This straight marriage arrangement seeps into different aspects of people’s lives, including the workplace. Although, not directly targeted, if one identifies as gay, they could be passed on for promotion without clear explanations. Not having a “family” could have an impact on the types of tasks the person is or isn’t assigned to. There is no incentive to be out and proud, therefore, many go to great lengths to conceal their true identity for a chance at a decent life.  

Where to “gay” in Beijing? 

It is no surprise that metropolitan cities like Shanghai, Beijing and Chengdu are a lot more tolerant and do not go out of their way to make the gay community feel less welcomed, but it is still  “taboo” to be LGBTQ in modern China. Therefore, the likelihood of an encounter with a gay couple that displays affection publicly is a rare sight. 

When asked why, Stephan, a foreigner who has resided in China for 4 years alongside his boyfriend told Pandora Times, “I don’t particularly feel that I have to hide who I am but of course, I am not going to kiss my boyfriend in front of Chinese people because it might seem like I am triggering them.” Stephan also feels that the outlook towards lesbian couples is more open in comparison to a gay male couple. 

HK pride

LGBTQ values being promoted at a pride parade. Photo: Kon Karampelas


“Chinese men are supposed to carry forward the family lineage, that is how it has always been. If they come out as gay, the family thinks that a tradition that has been carried on for generations will be extinguished. It puts a lot of pressure on men”. 

Slowly but surely Beijing has come a long way since 1966 when men were punished for meeting each other in parks. Destination, one of the largest gay clubs in Beijing is located in booming Sanlitun, featuring male go-go dancers and nightly gay themed events. It is more common to find LGBTQ themed events at restaurants all around Beijing in contrast to ones that are solely and outwardly dedicated to the LGBTQ crowd. Chill bar, for instance, has a lesbian party the first Friday of every month. Mas, owned by two gay American men also has a soft spot for the LGBTQ crowd, along with Ten bar that hosts regular drag shows. 

Founded in 2008, The Beijing LGBTQ center, located in Chaoyang, is an NGO that provides the transgender community with a hotline service to call into and offers access to a network of LGBTQ friendly network of therapists. A Guangzhou formed organization founded in the same year called PFLAG China was started by the families and partners of LGBTQ individuals in China. It holds events to educate the community at large and works at a local level to improve the acceptance within the Chinese public by combating discrimination against them.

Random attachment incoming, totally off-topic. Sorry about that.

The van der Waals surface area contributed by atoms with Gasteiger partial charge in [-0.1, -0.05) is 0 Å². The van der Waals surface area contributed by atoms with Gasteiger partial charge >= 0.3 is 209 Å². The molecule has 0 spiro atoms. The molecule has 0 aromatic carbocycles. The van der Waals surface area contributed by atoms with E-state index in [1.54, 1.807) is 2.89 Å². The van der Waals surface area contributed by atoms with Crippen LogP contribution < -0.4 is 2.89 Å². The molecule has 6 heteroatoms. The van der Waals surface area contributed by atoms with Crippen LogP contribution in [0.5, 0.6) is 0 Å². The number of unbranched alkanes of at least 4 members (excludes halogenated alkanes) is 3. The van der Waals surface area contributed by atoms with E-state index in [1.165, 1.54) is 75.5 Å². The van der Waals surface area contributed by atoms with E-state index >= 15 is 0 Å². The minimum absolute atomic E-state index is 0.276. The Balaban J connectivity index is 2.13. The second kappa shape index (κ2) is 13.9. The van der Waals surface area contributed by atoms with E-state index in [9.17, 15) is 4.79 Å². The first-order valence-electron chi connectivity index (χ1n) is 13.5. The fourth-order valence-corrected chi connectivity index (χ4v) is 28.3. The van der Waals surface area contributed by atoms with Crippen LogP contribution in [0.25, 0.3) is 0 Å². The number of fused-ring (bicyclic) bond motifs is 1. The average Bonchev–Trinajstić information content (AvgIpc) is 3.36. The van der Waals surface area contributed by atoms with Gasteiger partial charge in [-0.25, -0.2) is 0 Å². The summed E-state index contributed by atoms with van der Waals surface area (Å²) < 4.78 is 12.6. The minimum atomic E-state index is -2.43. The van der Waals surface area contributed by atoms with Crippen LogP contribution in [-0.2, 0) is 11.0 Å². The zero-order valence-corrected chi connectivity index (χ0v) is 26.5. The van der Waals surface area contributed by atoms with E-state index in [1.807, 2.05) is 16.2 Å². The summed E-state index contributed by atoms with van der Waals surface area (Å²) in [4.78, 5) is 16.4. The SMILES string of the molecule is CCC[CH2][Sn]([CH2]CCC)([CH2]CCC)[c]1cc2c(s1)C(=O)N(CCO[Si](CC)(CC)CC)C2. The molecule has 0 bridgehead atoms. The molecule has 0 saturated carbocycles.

Tongyu, located in Yayuncun in Beijing, does similar outreach as PFLAG China. A different approach to traditional offline NGO’S is a non-profit webcast LGBTQ association called Queer comrades. Their purpose is to bring public awareness to LGBTQ matters by documenting the queer culture present in China. How? They record and promote queer events organized by LGBTQ organizations and have a monthly show where they discuss topics like “coming out,” “my two moms,” “coming home,” and so forth. 

Is China more tolerant now? 

Xiaoying Dong, founder and coordinator of the “Advocates for Diverse Family Network,” one of the founders of “IFamily,” lawyer and feminist activist who has participated in advocacy work on gender equality and gender diversity told Pandora Times, “yes, the emergence of gay movements have improved the visibility and the cultural diversity of LGBTQ in China. The development of the internet and social media have further facilitated the sharing of information which has allowed for the gay movement to reach a larger audience.”

Xiaoying also shed light on the topic of work rights for LGBTQ. “To say China legally does not protect LGBTQ is inaccurate as the Chinese government has never outwardly expressed the opposition and the adoption of the LGBTQ employment rights protection bill. Experts, lawyers, and scholars concerned about the field of employment equality have been trying to promote the passage of anti-discrimination laws for more than 10 years, including discrimination against sexual orientation and expression of gender temperament,” said Xiaoying.

The main promoters are the Institute of Constitutional Government of China, University of Political Science and Law, and Civil Society organizations. “In the past five years, employment discrimination lawsuits against gender, sexual orientation, and gender identity and expression have also emerged, which has greatly promoted the visibility of LGBTQ groups and the effect on employment anti-discrimination.”

Johnson Lin, manager of media development at the Beijing LGBT center shared a similar perspective to Xiaoying on the government’s protection of the work rights of the LGBTQ community. “The Chinese government hasn’t explicitly shown dissatisfaction towards LGBTQ,” Lin told Pandora Times. “Though many TV series and movies or some plots about LGBTQ are banned on the Chinese Mainland, the Chinese government accepted United Nations resolutions demanding it protect the rights of its LGBTQ population at the Universal Periodic Review’s conference last year. Thus, I hope it’ll honor its commitments in the future.”